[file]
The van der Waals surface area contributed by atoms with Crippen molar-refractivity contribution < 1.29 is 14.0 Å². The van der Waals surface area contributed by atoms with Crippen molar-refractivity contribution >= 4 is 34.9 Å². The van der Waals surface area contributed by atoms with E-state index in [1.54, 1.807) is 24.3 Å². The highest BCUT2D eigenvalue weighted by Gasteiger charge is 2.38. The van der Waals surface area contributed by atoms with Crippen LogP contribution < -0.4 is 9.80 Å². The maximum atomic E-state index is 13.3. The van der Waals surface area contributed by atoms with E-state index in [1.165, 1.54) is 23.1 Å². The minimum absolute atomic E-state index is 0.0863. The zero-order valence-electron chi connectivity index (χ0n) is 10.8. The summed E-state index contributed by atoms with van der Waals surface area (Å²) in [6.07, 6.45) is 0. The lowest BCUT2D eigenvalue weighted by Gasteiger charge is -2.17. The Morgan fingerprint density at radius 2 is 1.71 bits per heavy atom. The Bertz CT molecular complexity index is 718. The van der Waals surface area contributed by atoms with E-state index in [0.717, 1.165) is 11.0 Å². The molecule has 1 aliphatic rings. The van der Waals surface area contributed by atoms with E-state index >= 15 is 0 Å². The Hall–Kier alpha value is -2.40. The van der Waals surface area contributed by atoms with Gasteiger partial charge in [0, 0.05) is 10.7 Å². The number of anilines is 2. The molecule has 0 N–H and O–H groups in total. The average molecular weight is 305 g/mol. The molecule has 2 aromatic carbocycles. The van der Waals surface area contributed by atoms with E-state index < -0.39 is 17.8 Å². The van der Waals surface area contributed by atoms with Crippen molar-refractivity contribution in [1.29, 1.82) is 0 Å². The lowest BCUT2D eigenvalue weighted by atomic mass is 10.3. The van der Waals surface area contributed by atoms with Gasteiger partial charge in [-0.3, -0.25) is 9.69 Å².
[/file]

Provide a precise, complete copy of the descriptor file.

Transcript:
The van der Waals surface area contributed by atoms with Crippen molar-refractivity contribution < 1.29 is 14.0 Å². The van der Waals surface area contributed by atoms with Crippen molar-refractivity contribution >= 4 is 34.9 Å². The van der Waals surface area contributed by atoms with E-state index in [1.54, 1.807) is 24.3 Å². The highest BCUT2D eigenvalue weighted by Gasteiger charge is 2.38. The van der Waals surface area contributed by atoms with Crippen LogP contribution < -0.4 is 9.80 Å². The maximum atomic E-state index is 13.3. The van der Waals surface area contributed by atoms with E-state index in [1.165, 1.54) is 23.1 Å². The minimum absolute atomic E-state index is 0.0863. The zero-order valence-electron chi connectivity index (χ0n) is 10.8. The summed E-state index contributed by atoms with van der Waals surface area (Å²) in [6.07, 6.45) is 0. The lowest BCUT2D eigenvalue weighted by Gasteiger charge is -2.17. The Morgan fingerprint density at radius 2 is 1.71 bits per heavy atom. The Bertz CT molecular complexity index is 718. The van der Waals surface area contributed by atoms with E-state index in [0.717, 1.165) is 11.0 Å². The molecule has 1 aliphatic rings. The van der Waals surface area contributed by atoms with E-state index >= 15 is 0 Å². The Hall–Kier alpha value is -2.40. The van der Waals surface area contributed by atoms with Gasteiger partial charge in [0, 0.05) is 10.7 Å². The number of anilines is 2. The molecule has 0 N–H and O–H groups in total. The average molecular weight is 305 g/mol. The molecule has 2 aromatic carbocycles. The van der Waals surface area contributed by atoms with E-state index < -0.39 is 17.8 Å². The van der Waals surface area contributed by atoms with Crippen molar-refractivity contribution in [1.29, 1.82) is 0 Å². The lowest BCUT2D eigenvalue weighted by atomic mass is 10.3. The van der Waals surface area contributed by atoms with Gasteiger partial charge in [-0.3, -0.25) is 9.69 Å².